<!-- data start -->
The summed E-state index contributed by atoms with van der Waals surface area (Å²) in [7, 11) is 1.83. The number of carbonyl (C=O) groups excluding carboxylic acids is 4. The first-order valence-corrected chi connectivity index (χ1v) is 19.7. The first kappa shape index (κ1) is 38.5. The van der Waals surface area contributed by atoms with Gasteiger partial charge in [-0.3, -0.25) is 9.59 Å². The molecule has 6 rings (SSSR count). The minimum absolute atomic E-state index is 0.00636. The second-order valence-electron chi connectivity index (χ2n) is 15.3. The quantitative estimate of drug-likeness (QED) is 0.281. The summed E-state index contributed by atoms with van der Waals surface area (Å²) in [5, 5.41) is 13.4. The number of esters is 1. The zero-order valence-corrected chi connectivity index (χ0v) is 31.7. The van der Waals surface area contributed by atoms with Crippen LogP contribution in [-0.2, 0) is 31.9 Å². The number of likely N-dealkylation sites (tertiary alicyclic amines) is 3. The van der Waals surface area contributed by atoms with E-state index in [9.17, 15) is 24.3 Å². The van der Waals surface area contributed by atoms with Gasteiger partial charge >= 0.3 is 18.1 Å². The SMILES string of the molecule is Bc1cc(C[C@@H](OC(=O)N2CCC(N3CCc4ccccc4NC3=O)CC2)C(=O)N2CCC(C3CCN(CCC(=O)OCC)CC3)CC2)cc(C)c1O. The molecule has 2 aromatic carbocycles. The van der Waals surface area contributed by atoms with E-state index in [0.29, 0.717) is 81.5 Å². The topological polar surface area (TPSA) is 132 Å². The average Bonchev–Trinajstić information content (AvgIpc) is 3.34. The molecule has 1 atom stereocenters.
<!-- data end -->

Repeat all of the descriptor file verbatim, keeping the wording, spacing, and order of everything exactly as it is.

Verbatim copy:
The summed E-state index contributed by atoms with van der Waals surface area (Å²) in [7, 11) is 1.83. The number of carbonyl (C=O) groups excluding carboxylic acids is 4. The first-order valence-corrected chi connectivity index (χ1v) is 19.7. The first kappa shape index (κ1) is 38.5. The van der Waals surface area contributed by atoms with Gasteiger partial charge in [-0.3, -0.25) is 9.59 Å². The molecule has 6 rings (SSSR count). The minimum absolute atomic E-state index is 0.00636. The second-order valence-electron chi connectivity index (χ2n) is 15.3. The quantitative estimate of drug-likeness (QED) is 0.281. The summed E-state index contributed by atoms with van der Waals surface area (Å²) in [5, 5.41) is 13.4. The number of esters is 1. The zero-order valence-corrected chi connectivity index (χ0v) is 31.7. The van der Waals surface area contributed by atoms with Crippen LogP contribution in [-0.2, 0) is 31.9 Å². The number of likely N-dealkylation sites (tertiary alicyclic amines) is 3. The van der Waals surface area contributed by atoms with E-state index in [9.17, 15) is 24.3 Å². The van der Waals surface area contributed by atoms with Gasteiger partial charge >= 0.3 is 18.1 Å². The SMILES string of the molecule is Bc1cc(C[C@@H](OC(=O)N2CCC(N3CCc4ccccc4NC3=O)CC2)C(=O)N2CCC(C3CCN(CCC(=O)OCC)CC3)CC2)cc(C)c1O. The molecule has 2 aromatic carbocycles. The van der Waals surface area contributed by atoms with E-state index in [0.29, 0.717) is 81.5 Å². The topological polar surface area (TPSA) is 132 Å². The average Bonchev–Trinajstić information content (AvgIpc) is 3.34. The molecule has 1 atom stereocenters.